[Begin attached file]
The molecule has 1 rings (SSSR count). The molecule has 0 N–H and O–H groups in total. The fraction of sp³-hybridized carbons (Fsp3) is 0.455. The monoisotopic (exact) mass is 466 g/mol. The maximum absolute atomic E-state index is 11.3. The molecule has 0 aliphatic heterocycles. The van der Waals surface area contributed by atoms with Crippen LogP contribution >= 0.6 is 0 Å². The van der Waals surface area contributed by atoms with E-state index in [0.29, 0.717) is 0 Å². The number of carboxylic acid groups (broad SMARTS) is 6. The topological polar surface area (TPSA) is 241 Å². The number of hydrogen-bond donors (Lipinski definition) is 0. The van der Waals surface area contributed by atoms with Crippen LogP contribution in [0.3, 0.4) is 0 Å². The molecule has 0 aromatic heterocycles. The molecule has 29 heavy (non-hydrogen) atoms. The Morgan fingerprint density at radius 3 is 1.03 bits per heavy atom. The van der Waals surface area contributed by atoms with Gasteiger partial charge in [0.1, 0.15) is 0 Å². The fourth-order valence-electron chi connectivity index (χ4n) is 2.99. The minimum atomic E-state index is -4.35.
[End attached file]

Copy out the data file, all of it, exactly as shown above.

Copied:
The molecule has 1 rings (SSSR count). The molecule has 0 N–H and O–H groups in total. The fraction of sp³-hybridized carbons (Fsp3) is 0.455. The monoisotopic (exact) mass is 466 g/mol. The maximum absolute atomic E-state index is 11.3. The molecule has 0 aliphatic heterocycles. The van der Waals surface area contributed by atoms with Crippen LogP contribution >= 0.6 is 0 Å². The van der Waals surface area contributed by atoms with E-state index in [0.29, 0.717) is 0 Å². The number of carboxylic acid groups (broad SMARTS) is 6. The topological polar surface area (TPSA) is 241 Å². The number of hydrogen-bond donors (Lipinski definition) is 0. The van der Waals surface area contributed by atoms with Crippen LogP contribution in [0.3, 0.4) is 0 Å². The molecule has 0 aromatic heterocycles. The molecule has 29 heavy (non-hydrogen) atoms. The Morgan fingerprint density at radius 3 is 1.03 bits per heavy atom. The van der Waals surface area contributed by atoms with Gasteiger partial charge in [0.1, 0.15) is 0 Å². The fourth-order valence-electron chi connectivity index (χ4n) is 2.99. The minimum atomic E-state index is -4.35.